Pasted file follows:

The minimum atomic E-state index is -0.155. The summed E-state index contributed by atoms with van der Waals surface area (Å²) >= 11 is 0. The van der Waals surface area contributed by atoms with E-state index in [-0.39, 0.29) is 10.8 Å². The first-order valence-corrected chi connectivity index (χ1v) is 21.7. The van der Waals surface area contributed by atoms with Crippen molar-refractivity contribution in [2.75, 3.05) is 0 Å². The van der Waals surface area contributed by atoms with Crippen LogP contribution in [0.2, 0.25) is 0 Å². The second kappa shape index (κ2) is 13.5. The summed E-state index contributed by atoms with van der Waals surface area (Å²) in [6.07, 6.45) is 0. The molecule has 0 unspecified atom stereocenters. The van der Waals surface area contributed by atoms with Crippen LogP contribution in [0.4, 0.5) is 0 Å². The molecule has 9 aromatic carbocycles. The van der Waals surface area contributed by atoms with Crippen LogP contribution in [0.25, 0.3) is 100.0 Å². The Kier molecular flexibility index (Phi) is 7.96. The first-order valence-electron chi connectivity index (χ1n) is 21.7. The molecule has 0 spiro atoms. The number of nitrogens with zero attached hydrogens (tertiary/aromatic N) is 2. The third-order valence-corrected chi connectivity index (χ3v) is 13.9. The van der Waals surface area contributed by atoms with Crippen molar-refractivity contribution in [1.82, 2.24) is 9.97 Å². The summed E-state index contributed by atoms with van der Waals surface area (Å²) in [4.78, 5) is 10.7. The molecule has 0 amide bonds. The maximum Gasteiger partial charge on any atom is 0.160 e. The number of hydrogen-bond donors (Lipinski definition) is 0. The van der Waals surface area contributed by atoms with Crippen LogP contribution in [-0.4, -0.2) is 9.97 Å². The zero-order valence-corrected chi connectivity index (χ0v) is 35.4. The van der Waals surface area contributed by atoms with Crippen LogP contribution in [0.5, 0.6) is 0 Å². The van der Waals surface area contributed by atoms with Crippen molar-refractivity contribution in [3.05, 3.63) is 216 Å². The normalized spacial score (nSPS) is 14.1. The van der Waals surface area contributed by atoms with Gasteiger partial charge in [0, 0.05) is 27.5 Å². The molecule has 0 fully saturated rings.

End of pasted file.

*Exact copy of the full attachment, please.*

The minimum atomic E-state index is -0.155. The summed E-state index contributed by atoms with van der Waals surface area (Å²) >= 11 is 0. The van der Waals surface area contributed by atoms with E-state index in [-0.39, 0.29) is 10.8 Å². The first-order valence-corrected chi connectivity index (χ1v) is 21.7. The van der Waals surface area contributed by atoms with Crippen molar-refractivity contribution in [2.75, 3.05) is 0 Å². The van der Waals surface area contributed by atoms with Crippen LogP contribution in [0.2, 0.25) is 0 Å². The second kappa shape index (κ2) is 13.5. The summed E-state index contributed by atoms with van der Waals surface area (Å²) in [6.07, 6.45) is 0. The molecule has 0 unspecified atom stereocenters. The van der Waals surface area contributed by atoms with Crippen LogP contribution in [0.4, 0.5) is 0 Å². The molecule has 9 aromatic carbocycles. The van der Waals surface area contributed by atoms with Crippen LogP contribution in [0.25, 0.3) is 100.0 Å². The Kier molecular flexibility index (Phi) is 7.96. The first-order valence-electron chi connectivity index (χ1n) is 21.7. The molecule has 0 spiro atoms. The number of nitrogens with zero attached hydrogens (tertiary/aromatic N) is 2. The third-order valence-corrected chi connectivity index (χ3v) is 13.9. The van der Waals surface area contributed by atoms with Crippen molar-refractivity contribution in [1.82, 2.24) is 9.97 Å². The summed E-state index contributed by atoms with van der Waals surface area (Å²) in [4.78, 5) is 10.7. The molecule has 0 amide bonds. The maximum Gasteiger partial charge on any atom is 0.160 e. The number of hydrogen-bond donors (Lipinski definition) is 0. The van der Waals surface area contributed by atoms with Crippen LogP contribution in [-0.4, -0.2) is 9.97 Å². The zero-order valence-corrected chi connectivity index (χ0v) is 35.4. The van der Waals surface area contributed by atoms with Crippen LogP contribution in [0.5, 0.6) is 0 Å². The van der Waals surface area contributed by atoms with Crippen molar-refractivity contribution in [3.05, 3.63) is 216 Å². The normalized spacial score (nSPS) is 14.1. The van der Waals surface area contributed by atoms with Gasteiger partial charge in [0, 0.05) is 27.5 Å². The molecule has 0 fully saturated rings.